Apple Inc. finally unveiled its latest offerings at its annual event in Cupertino, California, on Tuesday (early Wednesday morning Hong Kong time).
Aside from the extensive media coverage, millions of Apple fans across the world also watched the event through a live feed on the company’s official website. The hits were so overwhelming that many viewers complained the website repeatedly crashed during the two-hour presentation.
On the stock market, Apple’s share price peaked at US$103 after the company announced its e-payment service Apple Pay, but started to take a tumble when Apple Watch was introduced, and finally closed 0.38 percent down.
Since Apple founder Steve Jobs passed away in 2011, Chief Executive Officer Tim Cook had been criticized for being slow in introducing new products to the market. As such, Tuesday’s event marked the company’s bid to show to the world that it still leads the industry in technology and innovation under Cook’s leadership.
But the new iPhone models were a letdown for many fans and industry watchers — no thanks to the leaked images and videos of the products months before the official debut.
Apple Watch, the company’s answer to the tide of wearable devices, also fails to live up to the hype. Many observers say it looks thick, clumsy and old-fashioned with its square face.
Some Chinese netizens joked that Steve Jobs must be turning in his grave.
Apple still considers the iPhone as its main profit engine, but the new, bigger generation of the smartphone has disappointed many fans, who say iPhone 6 and iPhone 6 Plus look like squashed versions of iPhone 5S.
Technology wise, the new phones are faster but they are more like “iPhone 5S+” in performance rather than a genuine breakthrough.
Rumors that the new iPhones would have such features as wireless charging, ultra-fast charging and cameras with large mega-pixels all proved to be just that — rumors. The 4.7- and 5.5-inch displays are also a bold departure from Steve Jobs’ famous assertion that 3.5-inch was the optimal size for a smartphone.
Chinese fans are even more disappointed as unlike in the launch of iPhone 5S and 5C last year, China is not among the first batch of countries where iPhone 6 will be sold starting next Friday.
Buyers in Hong Kong, Japan, Singapore, the United States, Britain, France, Canada, Germany and Australia will have the privilege to get their hands on the new gadgets ahead of the others.
As for Apple Watch, only time will tell if it can set a new standard for timekeeping and wearables. The US$349 (HK$2,705) device is almost the same in price as an Android smartphone on the market and despite Cook’s efforts to devote almost half of the event’s time for the product, observers see no killer feature that will appeal to the masses. After all, a smartwatch is still not considered a must-have device.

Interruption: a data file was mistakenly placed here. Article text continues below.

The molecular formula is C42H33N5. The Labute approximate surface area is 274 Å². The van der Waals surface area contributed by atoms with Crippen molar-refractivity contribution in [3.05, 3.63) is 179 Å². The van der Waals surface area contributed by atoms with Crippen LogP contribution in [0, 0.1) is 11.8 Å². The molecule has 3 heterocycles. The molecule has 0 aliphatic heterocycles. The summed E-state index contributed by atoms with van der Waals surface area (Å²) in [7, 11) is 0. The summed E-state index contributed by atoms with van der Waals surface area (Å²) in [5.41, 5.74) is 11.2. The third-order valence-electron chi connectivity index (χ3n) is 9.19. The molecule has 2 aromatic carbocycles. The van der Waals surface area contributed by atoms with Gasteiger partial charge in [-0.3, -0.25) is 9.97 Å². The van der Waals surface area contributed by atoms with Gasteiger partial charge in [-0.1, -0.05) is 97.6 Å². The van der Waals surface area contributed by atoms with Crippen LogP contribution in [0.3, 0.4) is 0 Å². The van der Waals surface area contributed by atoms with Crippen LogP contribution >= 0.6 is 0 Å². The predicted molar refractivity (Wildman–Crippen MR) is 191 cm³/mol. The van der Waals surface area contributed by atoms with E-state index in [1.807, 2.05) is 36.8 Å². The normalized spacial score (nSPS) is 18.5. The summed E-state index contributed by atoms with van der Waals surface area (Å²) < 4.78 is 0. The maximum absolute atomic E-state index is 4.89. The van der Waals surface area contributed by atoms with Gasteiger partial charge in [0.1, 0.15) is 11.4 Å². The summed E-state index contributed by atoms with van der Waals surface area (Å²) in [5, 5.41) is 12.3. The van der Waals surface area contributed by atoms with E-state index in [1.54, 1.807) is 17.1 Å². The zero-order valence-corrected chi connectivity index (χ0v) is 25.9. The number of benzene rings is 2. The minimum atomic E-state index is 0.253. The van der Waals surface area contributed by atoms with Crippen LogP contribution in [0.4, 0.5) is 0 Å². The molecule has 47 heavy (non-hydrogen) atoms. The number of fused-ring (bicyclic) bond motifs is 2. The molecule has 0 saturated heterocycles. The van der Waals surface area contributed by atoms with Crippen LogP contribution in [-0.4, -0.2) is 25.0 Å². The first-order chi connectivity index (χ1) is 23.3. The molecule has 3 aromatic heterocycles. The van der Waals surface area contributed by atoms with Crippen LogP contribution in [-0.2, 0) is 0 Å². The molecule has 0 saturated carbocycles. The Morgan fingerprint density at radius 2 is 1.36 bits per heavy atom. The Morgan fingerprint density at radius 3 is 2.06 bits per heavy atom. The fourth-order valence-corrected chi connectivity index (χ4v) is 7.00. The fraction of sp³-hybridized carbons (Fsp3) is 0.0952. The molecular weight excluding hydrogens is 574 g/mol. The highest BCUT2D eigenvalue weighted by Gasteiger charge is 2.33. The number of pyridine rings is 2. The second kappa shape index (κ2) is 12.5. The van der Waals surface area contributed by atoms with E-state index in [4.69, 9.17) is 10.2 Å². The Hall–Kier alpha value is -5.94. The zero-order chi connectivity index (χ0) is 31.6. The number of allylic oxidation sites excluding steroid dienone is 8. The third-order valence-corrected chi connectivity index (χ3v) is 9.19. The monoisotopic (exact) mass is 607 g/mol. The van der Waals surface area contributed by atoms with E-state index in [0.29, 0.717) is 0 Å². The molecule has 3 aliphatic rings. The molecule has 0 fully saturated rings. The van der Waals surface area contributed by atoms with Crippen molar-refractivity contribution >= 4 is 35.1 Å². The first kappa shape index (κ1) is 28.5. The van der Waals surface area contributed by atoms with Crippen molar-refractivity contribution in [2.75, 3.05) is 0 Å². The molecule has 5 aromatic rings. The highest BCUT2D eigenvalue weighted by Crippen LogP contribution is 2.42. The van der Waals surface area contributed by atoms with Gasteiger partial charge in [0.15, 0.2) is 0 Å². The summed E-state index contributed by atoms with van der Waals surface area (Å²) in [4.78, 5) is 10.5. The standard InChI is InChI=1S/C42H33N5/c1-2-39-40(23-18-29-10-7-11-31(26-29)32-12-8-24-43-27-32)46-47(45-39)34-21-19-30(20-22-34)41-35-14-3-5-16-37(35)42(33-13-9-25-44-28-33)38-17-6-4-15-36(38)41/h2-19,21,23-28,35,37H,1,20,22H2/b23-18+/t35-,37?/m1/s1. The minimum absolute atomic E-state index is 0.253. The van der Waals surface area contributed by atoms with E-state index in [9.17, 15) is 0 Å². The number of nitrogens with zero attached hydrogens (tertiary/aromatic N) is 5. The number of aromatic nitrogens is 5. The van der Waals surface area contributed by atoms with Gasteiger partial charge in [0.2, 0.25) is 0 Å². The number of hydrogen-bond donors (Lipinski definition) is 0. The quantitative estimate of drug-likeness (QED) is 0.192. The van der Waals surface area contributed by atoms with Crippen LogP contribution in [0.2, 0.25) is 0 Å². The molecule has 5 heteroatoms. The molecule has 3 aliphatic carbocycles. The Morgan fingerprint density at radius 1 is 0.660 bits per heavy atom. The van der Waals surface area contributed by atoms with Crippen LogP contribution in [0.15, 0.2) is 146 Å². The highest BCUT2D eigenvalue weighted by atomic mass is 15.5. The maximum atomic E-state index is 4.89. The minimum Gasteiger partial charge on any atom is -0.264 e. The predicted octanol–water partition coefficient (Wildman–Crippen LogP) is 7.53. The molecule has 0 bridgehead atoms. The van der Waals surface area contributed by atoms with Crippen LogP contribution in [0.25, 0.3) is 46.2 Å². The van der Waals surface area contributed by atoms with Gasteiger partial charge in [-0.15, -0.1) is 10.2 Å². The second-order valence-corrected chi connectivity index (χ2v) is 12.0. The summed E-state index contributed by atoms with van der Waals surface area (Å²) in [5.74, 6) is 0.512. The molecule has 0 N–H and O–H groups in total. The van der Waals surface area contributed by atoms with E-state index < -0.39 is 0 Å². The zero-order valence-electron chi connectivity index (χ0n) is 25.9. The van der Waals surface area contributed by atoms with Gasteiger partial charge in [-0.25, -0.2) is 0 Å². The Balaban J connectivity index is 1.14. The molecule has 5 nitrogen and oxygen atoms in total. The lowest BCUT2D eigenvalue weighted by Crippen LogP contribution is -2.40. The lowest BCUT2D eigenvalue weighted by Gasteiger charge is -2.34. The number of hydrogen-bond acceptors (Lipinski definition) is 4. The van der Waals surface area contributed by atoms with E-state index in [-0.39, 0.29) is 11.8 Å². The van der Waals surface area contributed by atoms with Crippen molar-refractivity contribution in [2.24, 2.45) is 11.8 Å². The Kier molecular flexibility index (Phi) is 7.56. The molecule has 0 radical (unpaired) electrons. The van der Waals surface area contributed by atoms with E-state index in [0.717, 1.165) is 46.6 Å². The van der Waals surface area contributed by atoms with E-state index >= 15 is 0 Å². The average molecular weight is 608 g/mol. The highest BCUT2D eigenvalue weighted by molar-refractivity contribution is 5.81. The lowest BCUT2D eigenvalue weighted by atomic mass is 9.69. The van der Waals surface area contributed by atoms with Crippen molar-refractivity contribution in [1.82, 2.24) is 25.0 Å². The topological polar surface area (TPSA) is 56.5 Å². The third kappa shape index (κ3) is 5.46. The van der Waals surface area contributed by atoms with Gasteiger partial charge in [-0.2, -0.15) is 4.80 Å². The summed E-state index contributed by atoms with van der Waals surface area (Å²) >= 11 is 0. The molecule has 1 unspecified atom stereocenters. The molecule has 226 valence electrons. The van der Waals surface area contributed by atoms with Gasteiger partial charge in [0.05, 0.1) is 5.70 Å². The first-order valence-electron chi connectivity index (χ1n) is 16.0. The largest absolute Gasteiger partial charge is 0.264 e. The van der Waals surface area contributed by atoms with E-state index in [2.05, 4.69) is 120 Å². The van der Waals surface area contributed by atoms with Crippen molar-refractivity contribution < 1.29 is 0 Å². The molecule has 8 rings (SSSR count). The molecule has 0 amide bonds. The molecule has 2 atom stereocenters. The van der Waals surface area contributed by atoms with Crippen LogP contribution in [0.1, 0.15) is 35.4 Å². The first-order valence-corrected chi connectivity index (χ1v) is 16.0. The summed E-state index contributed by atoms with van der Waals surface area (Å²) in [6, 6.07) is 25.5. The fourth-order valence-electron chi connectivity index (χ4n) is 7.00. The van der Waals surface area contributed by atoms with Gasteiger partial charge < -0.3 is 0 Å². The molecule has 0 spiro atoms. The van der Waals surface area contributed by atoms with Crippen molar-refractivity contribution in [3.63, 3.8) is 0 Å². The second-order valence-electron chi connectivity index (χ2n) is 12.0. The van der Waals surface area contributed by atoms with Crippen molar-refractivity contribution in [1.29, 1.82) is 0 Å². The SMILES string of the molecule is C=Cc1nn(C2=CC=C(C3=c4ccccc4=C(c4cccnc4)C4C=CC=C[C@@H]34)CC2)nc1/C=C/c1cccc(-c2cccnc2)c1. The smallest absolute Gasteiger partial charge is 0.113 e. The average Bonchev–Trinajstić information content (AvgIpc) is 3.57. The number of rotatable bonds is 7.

Chinese news portal NetEase says Cook must have been too eager to roll out a new product line, even if he doesn’t have the right gadgets yet.
All of the functions of Apple Watch, such as fitness and health monitoring, phone calls, messaging, navigation, picture-taking and mobile payment, can be found in other cheaper products.
The demos at the event failed to illustrate how Apple Watch will stand out from existing rivals to change the way a user interacts across mobile devices.
Even small family-run factories and copycats can produce better versions of Apple Watch — sleeker and cheaper, according to the latest posts on Chinese social media.
Some say the gadget is so inconvenient for users because the home screen layout has fitted so many apps on a tiny screen. Ladies may also find it hard to match their clothing with the watch.
Apple didn’t say whether the device is waterproof or how long is its battery life.
On the company’s official website, Apple Watch is in a separate product category from other devices such as iPhone, iPad and Mac. But since the device will have to rely on an iPhone to work properly, the company’s decision to market it as a separate product is questionable.
Also, it seems that the company rushed to launch Apple Watch without giving much thought to how customers will use the product. In the first place, why would an iPhone owner switch to using the watch with a screen barely larger than their thumb?
Another problem is that the device won’t be available until early next year, which means Apple will miss a lot of sales during the Christmas season. And as Reuters notes, traditional watchmakers probably won’t lose a sleep over the entry of Apple Watch.
Perhaps the only thing of novelty at the event is Apple Pay — Apple’s version of a virtual wallet — but at least for now, the service will only be available to US consumers starting next month.
The downside of a physical credit card is obvious, but in order to promote the contactless, no-card, on-the-go payment service in more countries, Apple will have to navigate through a maze of regulators, banks, merchants and third-party service providers.
That is especially true in China, where the market has already been carved up by UnionPay and AliPay. It’s not likely that they will welcome Apple with open arms.
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